Senior New Zealand police officers are in talks with their Turkish counterparts about sending back an alleged $100m gang kingpin to face charges of drug trafficking and money laundering.
Duax Hohepa Ngakuru was born in Rotorua but grew up in Sydney where he rose through the ranks of the Comancheros during a time of violent turf wars between rival gangs.
He left for Turkey alongside his close friend Hakan Ayik, dubbed the "Facebook gangster", when they believed Australian law enforcement were closing in on their alleged drug empire in 2009.
The pair are believed to have lived an international jet-setting lifestyle ever since and are alleged to sit at a roundtable of organised crime figures which control major drug smuggling routes around the world, including Australia and New Zealand.
The Weekend Herald can now reveal Ngakuru, now 42, has been the principal target in a covert police investigation in New Zealand since 2016, which later merged into the so-called "sting of the century" run by the FBI and Australian Federal Police.
The law enforcement agencies tricked alleged organised figures around the world into using Anom, an encrypted communication platform, on which they believed they could talk to each other freely.
In reality, Anom had been built by the FBI and the Australian Federal Police and the investigators were given backdoor access to millions of messages and photographs that criminal groups thought were impossible to intercept.
The incriminating communications were shared with 16 countries and Operation Trojan Shield was unveiled in June with more than 800 arrests and millions of dollars and tonnes of drugs seized.
This unprecedented treasure trove of intelligence included messages sent by Duax Ngakuru which dovetailed with an ongoing New Zealand police inquiry into an alleged drug dealing alliance between the Comancheros and members of the Waikato Mongrel Mob.
In those supposedly secret communications, Ngakuru called himself by several different aliases including "Negotiator", "Bullseye", "Chuck Norris", and "El Mito" (The Myth).
Law enforcement authorities suspect Ngakuru sent hundreds of kilograms of methamphetamine, cocaine and MDMA into New Zealand dating back to 2016.
More than 1200 charges have been laid against 40 individuals in New Zealand, and documents obtained by the Weekend Herald can reveal new details of Ngakuru's alleged drug empire:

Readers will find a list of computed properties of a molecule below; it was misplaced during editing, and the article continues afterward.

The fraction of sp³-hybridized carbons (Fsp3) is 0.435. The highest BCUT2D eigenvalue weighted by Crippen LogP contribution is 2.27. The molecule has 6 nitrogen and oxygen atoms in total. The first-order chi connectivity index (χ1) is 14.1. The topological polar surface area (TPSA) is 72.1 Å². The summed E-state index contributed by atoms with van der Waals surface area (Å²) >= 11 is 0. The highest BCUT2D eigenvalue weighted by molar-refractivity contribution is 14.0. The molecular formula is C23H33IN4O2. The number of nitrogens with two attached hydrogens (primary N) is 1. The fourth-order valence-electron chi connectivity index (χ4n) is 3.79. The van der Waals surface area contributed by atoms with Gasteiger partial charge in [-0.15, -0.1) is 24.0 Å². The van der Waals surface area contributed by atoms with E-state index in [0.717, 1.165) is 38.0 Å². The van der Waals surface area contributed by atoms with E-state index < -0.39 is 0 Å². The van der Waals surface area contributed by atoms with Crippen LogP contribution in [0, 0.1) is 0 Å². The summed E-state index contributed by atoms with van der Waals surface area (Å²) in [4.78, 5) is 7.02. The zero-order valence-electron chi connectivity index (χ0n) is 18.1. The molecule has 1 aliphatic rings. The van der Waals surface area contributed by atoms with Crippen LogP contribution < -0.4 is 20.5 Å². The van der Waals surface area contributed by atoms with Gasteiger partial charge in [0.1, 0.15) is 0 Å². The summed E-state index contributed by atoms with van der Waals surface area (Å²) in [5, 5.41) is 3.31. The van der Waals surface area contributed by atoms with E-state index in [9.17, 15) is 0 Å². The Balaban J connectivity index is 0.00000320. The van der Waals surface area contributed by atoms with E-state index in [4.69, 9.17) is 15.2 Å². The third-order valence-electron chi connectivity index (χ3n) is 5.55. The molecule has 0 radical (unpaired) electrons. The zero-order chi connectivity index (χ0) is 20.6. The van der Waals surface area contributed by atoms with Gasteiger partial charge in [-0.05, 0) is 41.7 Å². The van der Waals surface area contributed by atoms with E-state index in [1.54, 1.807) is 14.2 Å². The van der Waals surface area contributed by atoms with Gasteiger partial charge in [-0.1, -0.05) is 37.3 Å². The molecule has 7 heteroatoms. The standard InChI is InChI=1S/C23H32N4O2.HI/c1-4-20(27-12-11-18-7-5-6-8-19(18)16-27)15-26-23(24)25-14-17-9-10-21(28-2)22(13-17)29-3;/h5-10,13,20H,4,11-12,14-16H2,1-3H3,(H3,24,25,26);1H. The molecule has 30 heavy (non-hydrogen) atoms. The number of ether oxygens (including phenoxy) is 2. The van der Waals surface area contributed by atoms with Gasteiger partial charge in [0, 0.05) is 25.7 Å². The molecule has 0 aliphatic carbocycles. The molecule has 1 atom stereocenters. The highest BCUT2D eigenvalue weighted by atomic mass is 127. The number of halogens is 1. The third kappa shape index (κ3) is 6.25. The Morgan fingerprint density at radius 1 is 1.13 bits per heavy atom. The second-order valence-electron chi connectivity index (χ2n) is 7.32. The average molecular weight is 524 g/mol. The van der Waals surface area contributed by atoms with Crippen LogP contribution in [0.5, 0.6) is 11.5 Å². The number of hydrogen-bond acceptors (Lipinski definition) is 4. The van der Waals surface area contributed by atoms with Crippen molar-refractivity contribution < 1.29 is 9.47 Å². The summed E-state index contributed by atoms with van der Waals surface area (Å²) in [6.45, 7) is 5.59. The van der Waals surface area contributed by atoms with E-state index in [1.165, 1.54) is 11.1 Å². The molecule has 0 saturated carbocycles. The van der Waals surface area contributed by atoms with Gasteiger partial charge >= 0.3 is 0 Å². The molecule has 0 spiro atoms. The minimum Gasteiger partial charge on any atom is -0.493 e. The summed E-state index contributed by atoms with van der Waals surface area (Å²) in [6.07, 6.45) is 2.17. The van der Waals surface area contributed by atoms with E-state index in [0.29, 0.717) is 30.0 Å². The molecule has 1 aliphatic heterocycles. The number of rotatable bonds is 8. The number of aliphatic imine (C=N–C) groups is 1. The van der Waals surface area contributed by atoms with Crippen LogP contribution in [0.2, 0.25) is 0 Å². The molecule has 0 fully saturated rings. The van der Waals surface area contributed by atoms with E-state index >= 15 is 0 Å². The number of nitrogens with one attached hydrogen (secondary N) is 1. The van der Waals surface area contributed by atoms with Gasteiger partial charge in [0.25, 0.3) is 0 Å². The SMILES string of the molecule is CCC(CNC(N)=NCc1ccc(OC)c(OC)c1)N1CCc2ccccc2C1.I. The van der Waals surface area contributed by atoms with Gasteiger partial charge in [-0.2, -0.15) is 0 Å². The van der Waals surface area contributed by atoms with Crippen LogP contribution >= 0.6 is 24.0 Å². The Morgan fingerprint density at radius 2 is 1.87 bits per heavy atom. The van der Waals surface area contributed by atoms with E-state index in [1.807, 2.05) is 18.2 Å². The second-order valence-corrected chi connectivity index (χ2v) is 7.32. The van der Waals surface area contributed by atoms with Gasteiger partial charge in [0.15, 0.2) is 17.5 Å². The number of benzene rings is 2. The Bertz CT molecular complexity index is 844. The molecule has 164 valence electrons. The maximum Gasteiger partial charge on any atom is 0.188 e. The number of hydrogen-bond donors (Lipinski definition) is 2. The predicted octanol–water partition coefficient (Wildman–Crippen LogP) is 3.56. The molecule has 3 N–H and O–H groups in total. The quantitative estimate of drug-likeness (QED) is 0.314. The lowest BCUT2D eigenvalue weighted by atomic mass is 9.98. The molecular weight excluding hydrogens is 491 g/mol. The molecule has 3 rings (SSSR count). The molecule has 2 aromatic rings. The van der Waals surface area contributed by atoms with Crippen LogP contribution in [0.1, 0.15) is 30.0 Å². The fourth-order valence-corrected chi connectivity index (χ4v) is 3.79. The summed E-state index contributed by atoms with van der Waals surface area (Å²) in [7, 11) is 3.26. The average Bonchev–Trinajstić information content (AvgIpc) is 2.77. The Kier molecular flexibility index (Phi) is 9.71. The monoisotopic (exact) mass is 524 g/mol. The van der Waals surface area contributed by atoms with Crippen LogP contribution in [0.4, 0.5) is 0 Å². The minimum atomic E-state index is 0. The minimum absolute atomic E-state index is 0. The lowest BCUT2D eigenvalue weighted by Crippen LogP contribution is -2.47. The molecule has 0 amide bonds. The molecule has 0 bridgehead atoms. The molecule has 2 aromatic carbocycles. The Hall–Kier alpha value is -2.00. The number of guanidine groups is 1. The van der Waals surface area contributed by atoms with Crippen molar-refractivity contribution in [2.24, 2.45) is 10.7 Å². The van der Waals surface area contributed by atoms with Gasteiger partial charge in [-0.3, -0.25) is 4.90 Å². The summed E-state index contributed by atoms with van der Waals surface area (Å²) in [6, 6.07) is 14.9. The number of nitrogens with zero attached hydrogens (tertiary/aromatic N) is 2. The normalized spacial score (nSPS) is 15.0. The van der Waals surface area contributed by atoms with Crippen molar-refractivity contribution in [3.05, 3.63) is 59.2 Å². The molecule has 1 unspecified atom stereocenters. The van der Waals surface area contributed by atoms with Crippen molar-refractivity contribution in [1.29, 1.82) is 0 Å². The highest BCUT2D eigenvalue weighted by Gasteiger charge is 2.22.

• His alleged "right-hand man" believed Ngakuru made more than $100m from drug dealing.
• Ngakuru is alleged to have close ties with Chinese and Middle Eastern crime syndicates, Mexican and South American cartels, and Australian motorcycle gangs.
• In one deal, they allegedly talked about importing 1 tonne of cocaine and several alleged attempts to smuggle more than 500kg of methamphetamine failed.
• Police were forced to seize nearly 140kg of meth in Rotorua in 2020 which risked blowing the investigation.
• Ngakuru boasted of having multiple "doors" - corrupt port, airport or postal workers - to allegedly get drugs into the country.
Ngakuru himself has now been charged in the Hamilton District Court with cocaine and methamphetamine conspiracy offences, as well as import and supply of Class A and B drugs, money laundering and participating in an organised criminal group.
New Zealand Police are seeking to extradite him from Turkey so that he can face trial here.
Detective Inspector Paul Newman confirmed that a warrant has been issued for Ngakuru's arrest and that Interpol have issued a "red notice" in case Ngakuru attempts to cross an international border.
"He was recently believed to be residing in Turkey and inquiries are continuing with the Turks to confirm this," Newman said in a written statement.
"We are hopeful that Mr Ngakuru will want to return to New Zealand voluntarily to answer the allegations against him, but if he doesn't there are legal remedies that can compel him to do so."
Australian police have also urged his friend Hakan Ayik to give himself up. As an influential member of the criminal fraternity, Ayik was targeted by undercover agents as someone who could help spread Anom by word of mouth and he unwittingly promoted the devices among his associates.
"He was one of the coordinators of this particular device, so he's essentially set up his own colleagues," AFP Commissioner Reece Kershaw told media in June.
"Given the threat he faces, he's best off handing himself into us as soon as he can."
One of those alleged to have distributed Anom devices on Ayik's behalf was another New Zealander, Shane Ngakuru.
A cousin of Duax Ngakuru, he is believed to be living in Thailand and is wanted by the FBI as an alleged distributor of the Anom devices.
He allegedly received payments for the $2000 six-month subscription fees and was able to remotely delete and reset devices, as well as communicate with the administrators of the encrypted platform.
Anom was marketed as "designed by criminals for criminals" with, according to the FBI, the purpose of facilitating global drug trafficking and money laundering without being detected by law enforcement.